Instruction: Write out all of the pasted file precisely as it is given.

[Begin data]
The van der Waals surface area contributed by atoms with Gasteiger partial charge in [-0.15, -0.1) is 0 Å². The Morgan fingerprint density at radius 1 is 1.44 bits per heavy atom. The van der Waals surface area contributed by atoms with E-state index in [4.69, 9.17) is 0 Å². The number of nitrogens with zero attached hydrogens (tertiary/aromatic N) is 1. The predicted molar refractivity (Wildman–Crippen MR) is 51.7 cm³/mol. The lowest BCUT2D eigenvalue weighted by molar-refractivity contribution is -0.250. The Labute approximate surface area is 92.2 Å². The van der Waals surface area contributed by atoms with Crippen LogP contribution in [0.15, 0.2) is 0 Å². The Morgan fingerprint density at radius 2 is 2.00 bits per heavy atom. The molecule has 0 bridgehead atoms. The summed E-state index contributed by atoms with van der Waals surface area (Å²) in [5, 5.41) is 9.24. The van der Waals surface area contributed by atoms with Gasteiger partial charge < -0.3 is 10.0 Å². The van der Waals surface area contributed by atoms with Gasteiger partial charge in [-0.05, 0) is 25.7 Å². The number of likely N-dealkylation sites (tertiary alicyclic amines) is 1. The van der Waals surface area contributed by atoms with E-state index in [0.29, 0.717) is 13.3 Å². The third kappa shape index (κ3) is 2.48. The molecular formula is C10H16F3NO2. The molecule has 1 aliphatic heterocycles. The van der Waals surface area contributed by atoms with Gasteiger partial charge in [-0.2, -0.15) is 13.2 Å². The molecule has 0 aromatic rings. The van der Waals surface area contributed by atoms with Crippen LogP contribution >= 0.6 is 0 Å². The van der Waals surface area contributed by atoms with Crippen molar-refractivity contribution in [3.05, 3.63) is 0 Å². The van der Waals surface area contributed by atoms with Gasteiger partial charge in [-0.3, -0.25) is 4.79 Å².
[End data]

The van der Waals surface area contributed by atoms with Gasteiger partial charge in [-0.15, -0.1) is 0 Å². The Morgan fingerprint density at radius 1 is 1.44 bits per heavy atom. The van der Waals surface area contributed by atoms with E-state index in [4.69, 9.17) is 0 Å². The number of nitrogens with zero attached hydrogens (tertiary/aromatic N) is 1. The predicted molar refractivity (Wildman–Crippen MR) is 51.7 cm³/mol. The lowest BCUT2D eigenvalue weighted by molar-refractivity contribution is -0.250. The Labute approximate surface area is 92.2 Å². The van der Waals surface area contributed by atoms with Crippen LogP contribution in [0.15, 0.2) is 0 Å². The Morgan fingerprint density at radius 2 is 2.00 bits per heavy atom. The molecule has 0 bridgehead atoms. The summed E-state index contributed by atoms with van der Waals surface area (Å²) in [5, 5.41) is 9.24. The van der Waals surface area contributed by atoms with Gasteiger partial charge < -0.3 is 10.0 Å². The van der Waals surface area contributed by atoms with Gasteiger partial charge in [-0.05, 0) is 25.7 Å². The number of likely N-dealkylation sites (tertiary alicyclic amines) is 1. The van der Waals surface area contributed by atoms with E-state index in [0.29, 0.717) is 13.3 Å². The third kappa shape index (κ3) is 2.48. The molecular formula is C10H16F3NO2. The molecule has 1 aliphatic heterocycles. The van der Waals surface area contributed by atoms with Gasteiger partial charge in [-0.2, -0.15) is 13.2 Å². The molecule has 0 aromatic rings. The van der Waals surface area contributed by atoms with Crippen LogP contribution >= 0.6 is 0 Å². The van der Waals surface area contributed by atoms with Crippen molar-refractivity contribution in [3.05, 3.63) is 0 Å². The van der Waals surface area contributed by atoms with Gasteiger partial charge in [-0.3, -0.25) is 4.79 Å².